Traumatic head injuries come in many forms. A closed head injury is the sort of injury in which the skull does not break and the dura mater stays intact as well. Though it may seem like a good sign to have a head injury without damaging the skull, closed head injuries can still cause significant damage to the brain.
During any episode that causes trauma, like a fall, car accident or significant blow to the head, brain injury can occur. It doesn’t happen with every closed head injury, but during some traumatic episodes, the brain hits against the skull, causing injury that can be serious.
When the brain and the skull collide, it can damage some of the brain’s nerves. Those nerves are essential for transmitting brain signals, so injuring them can impair their ability to do their job.
Symptoms of a Closed Head Injury
Monitoring symptoms is especially important after a closed head injury. When a person’s skull is damaged, there are obvious injuries to monitor. Closed head injuries can be especially dangerous because it isn’t always obvious right away how serious the injury is.
If the injury is significant enough, the brain can swell, causing more pressure as the brain cells hit against the skull. Depending on the severity of the injury, this can potentially cause serious damage.
After a closed head injury, here are some symptoms to look out for:
- Feeling dizzy
- Pupil dilation
- Visual problems
- Nausea or vomiting
- Problems with speech
- Changes in behavior or temperament
- Memory loss
- Sensory changes
Since closed head injuries can vary in their severity, the long-term effects can vary as well. The effects depend on what part of the brain is injured. Long-term effects can be physical, impacting the patient’s ability to walk or move. Hand-eye coordination could potentially be impacted as well.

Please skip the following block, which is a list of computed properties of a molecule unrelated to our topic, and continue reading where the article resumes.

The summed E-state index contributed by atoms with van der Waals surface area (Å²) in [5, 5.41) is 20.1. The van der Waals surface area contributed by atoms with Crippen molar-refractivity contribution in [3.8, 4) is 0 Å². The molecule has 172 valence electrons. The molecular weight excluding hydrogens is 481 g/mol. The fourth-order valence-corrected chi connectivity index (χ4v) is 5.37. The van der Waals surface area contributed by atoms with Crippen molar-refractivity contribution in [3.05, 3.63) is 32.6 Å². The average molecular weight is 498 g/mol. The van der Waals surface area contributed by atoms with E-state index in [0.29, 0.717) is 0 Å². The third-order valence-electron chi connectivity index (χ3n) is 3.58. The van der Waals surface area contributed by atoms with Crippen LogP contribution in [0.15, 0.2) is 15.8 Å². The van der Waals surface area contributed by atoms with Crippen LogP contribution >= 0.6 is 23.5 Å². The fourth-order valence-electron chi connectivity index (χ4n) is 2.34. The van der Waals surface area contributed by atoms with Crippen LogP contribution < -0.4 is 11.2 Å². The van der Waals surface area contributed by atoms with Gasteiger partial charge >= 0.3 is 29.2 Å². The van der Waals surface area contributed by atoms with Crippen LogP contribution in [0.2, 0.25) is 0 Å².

Cognitive function can also get damaged in a closed head injury. This could lead to memory problems or language issues. Personality issues are also a possibility when certain areas of the brain are damaged. Behavior problems could occur.
Treatment and Recovery
Getting better after a closed head injury can be time-intensive. For really severe injuries, a full recovery may not be possible. Sometimes long-term care may be needed. It all depends on what part of the brain is injured and how bad the injuries are.
Seizures, for example, aren’t just a potential sign of a closed head injury. They could also be a long-term outcome of a severe brain injury that could require long-term care. Other types of long-term medical supervision and treatment may be needed, such as occupational therapy or speech therapy.
It is important to note that treatment of closed head injuries doesn’t always mean a full recovery. Sometimes the severity of an injury means that there are areas that won’t return to the way they were before the injury occurred.
When long-term care is needed, it can sometimes get expensive. If someone caused the accident or incident that led to a closed head injury, getting proper compensation can help with the cost of care.
If you have legal questions about an accident that caused a closed head injury, contact us for answers and the help you need.